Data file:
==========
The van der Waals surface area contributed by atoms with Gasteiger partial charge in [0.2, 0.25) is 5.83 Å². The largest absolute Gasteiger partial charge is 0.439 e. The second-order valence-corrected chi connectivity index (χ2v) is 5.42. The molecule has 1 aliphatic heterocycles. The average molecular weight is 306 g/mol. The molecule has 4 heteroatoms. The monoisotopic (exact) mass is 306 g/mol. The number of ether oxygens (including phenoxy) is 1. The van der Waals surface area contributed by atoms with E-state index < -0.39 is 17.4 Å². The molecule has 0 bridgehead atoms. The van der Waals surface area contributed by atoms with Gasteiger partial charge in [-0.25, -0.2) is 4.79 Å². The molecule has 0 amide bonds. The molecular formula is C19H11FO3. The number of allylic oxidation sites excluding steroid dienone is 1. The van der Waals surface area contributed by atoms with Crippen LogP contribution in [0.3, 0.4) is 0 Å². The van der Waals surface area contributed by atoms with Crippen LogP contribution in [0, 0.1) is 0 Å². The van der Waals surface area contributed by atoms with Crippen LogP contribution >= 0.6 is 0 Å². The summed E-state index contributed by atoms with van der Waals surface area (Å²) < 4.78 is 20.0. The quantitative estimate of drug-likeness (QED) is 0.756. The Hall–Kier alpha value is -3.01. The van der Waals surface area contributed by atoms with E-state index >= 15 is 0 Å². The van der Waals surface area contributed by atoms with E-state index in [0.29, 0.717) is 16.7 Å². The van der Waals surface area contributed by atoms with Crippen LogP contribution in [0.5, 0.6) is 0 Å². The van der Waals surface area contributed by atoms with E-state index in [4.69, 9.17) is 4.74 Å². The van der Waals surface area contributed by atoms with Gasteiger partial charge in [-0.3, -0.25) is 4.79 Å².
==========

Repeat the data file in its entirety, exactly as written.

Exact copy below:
The van der Waals surface area contributed by atoms with Gasteiger partial charge in [0.2, 0.25) is 5.83 Å². The largest absolute Gasteiger partial charge is 0.439 e. The second-order valence-corrected chi connectivity index (χ2v) is 5.42. The molecule has 1 aliphatic heterocycles. The average molecular weight is 306 g/mol. The molecule has 4 heteroatoms. The monoisotopic (exact) mass is 306 g/mol. The number of ether oxygens (including phenoxy) is 1. The van der Waals surface area contributed by atoms with E-state index < -0.39 is 17.4 Å². The molecule has 0 bridgehead atoms. The van der Waals surface area contributed by atoms with Gasteiger partial charge in [-0.25, -0.2) is 4.79 Å². The molecule has 0 amide bonds. The molecular formula is C19H11FO3. The number of allylic oxidation sites excluding steroid dienone is 1. The van der Waals surface area contributed by atoms with Crippen LogP contribution in [0.3, 0.4) is 0 Å². The van der Waals surface area contributed by atoms with Crippen LogP contribution in [0, 0.1) is 0 Å². The van der Waals surface area contributed by atoms with Crippen LogP contribution >= 0.6 is 0 Å². The summed E-state index contributed by atoms with van der Waals surface area (Å²) < 4.78 is 20.0. The quantitative estimate of drug-likeness (QED) is 0.756. The Hall–Kier alpha value is -3.01. The van der Waals surface area contributed by atoms with E-state index >= 15 is 0 Å². The van der Waals surface area contributed by atoms with E-state index in [0.29, 0.717) is 16.7 Å². The van der Waals surface area contributed by atoms with Crippen LogP contribution in [0.5, 0.6) is 0 Å². The van der Waals surface area contributed by atoms with E-state index in [4.69, 9.17) is 4.74 Å². The van der Waals surface area contributed by atoms with Gasteiger partial charge in [-0.3, -0.25) is 4.79 Å².